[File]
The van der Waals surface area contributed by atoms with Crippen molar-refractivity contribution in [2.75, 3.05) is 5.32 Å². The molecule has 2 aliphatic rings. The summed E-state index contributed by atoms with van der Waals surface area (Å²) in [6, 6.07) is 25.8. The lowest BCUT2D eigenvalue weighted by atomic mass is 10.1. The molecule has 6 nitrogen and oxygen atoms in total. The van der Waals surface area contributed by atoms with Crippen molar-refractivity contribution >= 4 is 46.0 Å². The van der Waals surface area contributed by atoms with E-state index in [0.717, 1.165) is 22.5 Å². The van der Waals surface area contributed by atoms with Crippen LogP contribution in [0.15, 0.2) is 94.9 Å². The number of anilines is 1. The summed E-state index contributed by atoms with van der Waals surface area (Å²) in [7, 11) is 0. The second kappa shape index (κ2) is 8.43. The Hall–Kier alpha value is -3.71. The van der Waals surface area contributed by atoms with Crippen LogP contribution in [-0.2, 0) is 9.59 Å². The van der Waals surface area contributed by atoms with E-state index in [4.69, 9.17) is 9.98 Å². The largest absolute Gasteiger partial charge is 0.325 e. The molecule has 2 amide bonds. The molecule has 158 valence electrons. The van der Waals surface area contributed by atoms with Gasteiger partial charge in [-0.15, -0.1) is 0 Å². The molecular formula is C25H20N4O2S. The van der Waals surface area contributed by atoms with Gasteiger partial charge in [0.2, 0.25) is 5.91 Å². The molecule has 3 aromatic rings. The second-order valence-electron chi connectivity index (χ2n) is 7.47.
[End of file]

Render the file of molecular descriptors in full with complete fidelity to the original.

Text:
The van der Waals surface area contributed by atoms with Crippen molar-refractivity contribution in [2.75, 3.05) is 5.32 Å². The molecule has 2 aliphatic rings. The summed E-state index contributed by atoms with van der Waals surface area (Å²) in [6, 6.07) is 25.8. The lowest BCUT2D eigenvalue weighted by atomic mass is 10.1. The molecule has 6 nitrogen and oxygen atoms in total. The van der Waals surface area contributed by atoms with Crippen molar-refractivity contribution >= 4 is 46.0 Å². The van der Waals surface area contributed by atoms with E-state index in [0.717, 1.165) is 22.5 Å². The van der Waals surface area contributed by atoms with Crippen LogP contribution in [0.15, 0.2) is 94.9 Å². The number of anilines is 1. The summed E-state index contributed by atoms with van der Waals surface area (Å²) in [7, 11) is 0. The second kappa shape index (κ2) is 8.43. The Hall–Kier alpha value is -3.71. The van der Waals surface area contributed by atoms with Crippen LogP contribution in [-0.2, 0) is 9.59 Å². The van der Waals surface area contributed by atoms with E-state index in [4.69, 9.17) is 9.98 Å². The largest absolute Gasteiger partial charge is 0.325 e. The molecule has 2 amide bonds. The molecule has 158 valence electrons. The van der Waals surface area contributed by atoms with Gasteiger partial charge in [-0.15, -0.1) is 0 Å². The molecular formula is C25H20N4O2S. The van der Waals surface area contributed by atoms with Gasteiger partial charge in [0.2, 0.25) is 5.91 Å². The molecule has 3 aromatic rings. The second-order valence-electron chi connectivity index (χ2n) is 7.47.